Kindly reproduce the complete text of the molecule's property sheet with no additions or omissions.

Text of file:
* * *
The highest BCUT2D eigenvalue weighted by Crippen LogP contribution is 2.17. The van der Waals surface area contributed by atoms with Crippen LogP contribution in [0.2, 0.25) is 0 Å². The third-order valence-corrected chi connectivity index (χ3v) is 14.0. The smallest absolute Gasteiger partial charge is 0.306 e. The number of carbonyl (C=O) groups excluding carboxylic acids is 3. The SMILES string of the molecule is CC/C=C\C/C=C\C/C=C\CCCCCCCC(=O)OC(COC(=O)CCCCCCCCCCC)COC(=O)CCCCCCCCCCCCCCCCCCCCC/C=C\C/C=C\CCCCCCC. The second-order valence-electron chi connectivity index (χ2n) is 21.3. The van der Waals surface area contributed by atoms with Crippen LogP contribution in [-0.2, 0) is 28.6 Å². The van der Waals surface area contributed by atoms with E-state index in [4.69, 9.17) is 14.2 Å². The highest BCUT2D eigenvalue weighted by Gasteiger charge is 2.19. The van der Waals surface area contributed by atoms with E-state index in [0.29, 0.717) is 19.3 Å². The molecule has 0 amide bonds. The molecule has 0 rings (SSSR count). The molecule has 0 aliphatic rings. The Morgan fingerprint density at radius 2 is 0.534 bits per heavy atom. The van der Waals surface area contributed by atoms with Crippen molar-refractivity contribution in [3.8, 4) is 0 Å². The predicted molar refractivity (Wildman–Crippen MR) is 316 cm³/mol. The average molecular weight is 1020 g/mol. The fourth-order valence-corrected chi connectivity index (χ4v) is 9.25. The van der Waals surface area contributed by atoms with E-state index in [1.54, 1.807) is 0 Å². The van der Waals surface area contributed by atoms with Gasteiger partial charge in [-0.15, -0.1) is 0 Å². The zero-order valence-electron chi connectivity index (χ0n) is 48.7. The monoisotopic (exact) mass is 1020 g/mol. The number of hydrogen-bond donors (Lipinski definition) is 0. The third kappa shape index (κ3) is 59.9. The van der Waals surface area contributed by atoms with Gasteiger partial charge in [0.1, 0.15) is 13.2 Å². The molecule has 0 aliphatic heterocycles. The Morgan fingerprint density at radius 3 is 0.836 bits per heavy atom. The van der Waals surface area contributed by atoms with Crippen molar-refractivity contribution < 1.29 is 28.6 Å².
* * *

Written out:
The highest BCUT2D eigenvalue weighted by Crippen LogP contribution is 2.17. The van der Waals surface area contributed by atoms with Crippen LogP contribution in [0.2, 0.25) is 0 Å². The third-order valence-corrected chi connectivity index (χ3v) is 14.0. The smallest absolute Gasteiger partial charge is 0.306 e. The number of carbonyl (C=O) groups excluding carboxylic acids is 3. The SMILES string of the molecule is CC/C=C\C/C=C\C/C=C\CCCCCCCC(=O)OC(COC(=O)CCCCCCCCCCC)COC(=O)CCCCCCCCCCCCCCCCCCCCC/C=C\C/C=C\CCCCCCC. The second-order valence-electron chi connectivity index (χ2n) is 21.3. The van der Waals surface area contributed by atoms with Crippen LogP contribution in [-0.2, 0) is 28.6 Å². The van der Waals surface area contributed by atoms with E-state index in [4.69, 9.17) is 14.2 Å². The highest BCUT2D eigenvalue weighted by Gasteiger charge is 2.19. The van der Waals surface area contributed by atoms with E-state index in [0.29, 0.717) is 19.3 Å². The molecule has 0 amide bonds. The molecule has 0 rings (SSSR count). The molecule has 0 aliphatic rings. The Morgan fingerprint density at radius 2 is 0.534 bits per heavy atom. The van der Waals surface area contributed by atoms with Crippen molar-refractivity contribution in [3.8, 4) is 0 Å². The predicted molar refractivity (Wildman–Crippen MR) is 316 cm³/mol. The average molecular weight is 1020 g/mol. The fourth-order valence-corrected chi connectivity index (χ4v) is 9.25. The van der Waals surface area contributed by atoms with E-state index in [1.54, 1.807) is 0 Å². The van der Waals surface area contributed by atoms with Gasteiger partial charge in [-0.15, -0.1) is 0 Å². The zero-order valence-electron chi connectivity index (χ0n) is 48.7. The monoisotopic (exact) mass is 1020 g/mol. The number of hydrogen-bond donors (Lipinski definition) is 0. The third kappa shape index (κ3) is 59.9. The van der Waals surface area contributed by atoms with Gasteiger partial charge in [0.1, 0.15) is 13.2 Å². The molecule has 0 aliphatic heterocycles. The Morgan fingerprint density at radius 3 is 0.836 bits per heavy atom. The van der Waals surface area contributed by atoms with Crippen molar-refractivity contribution < 1.29 is 28.6 Å².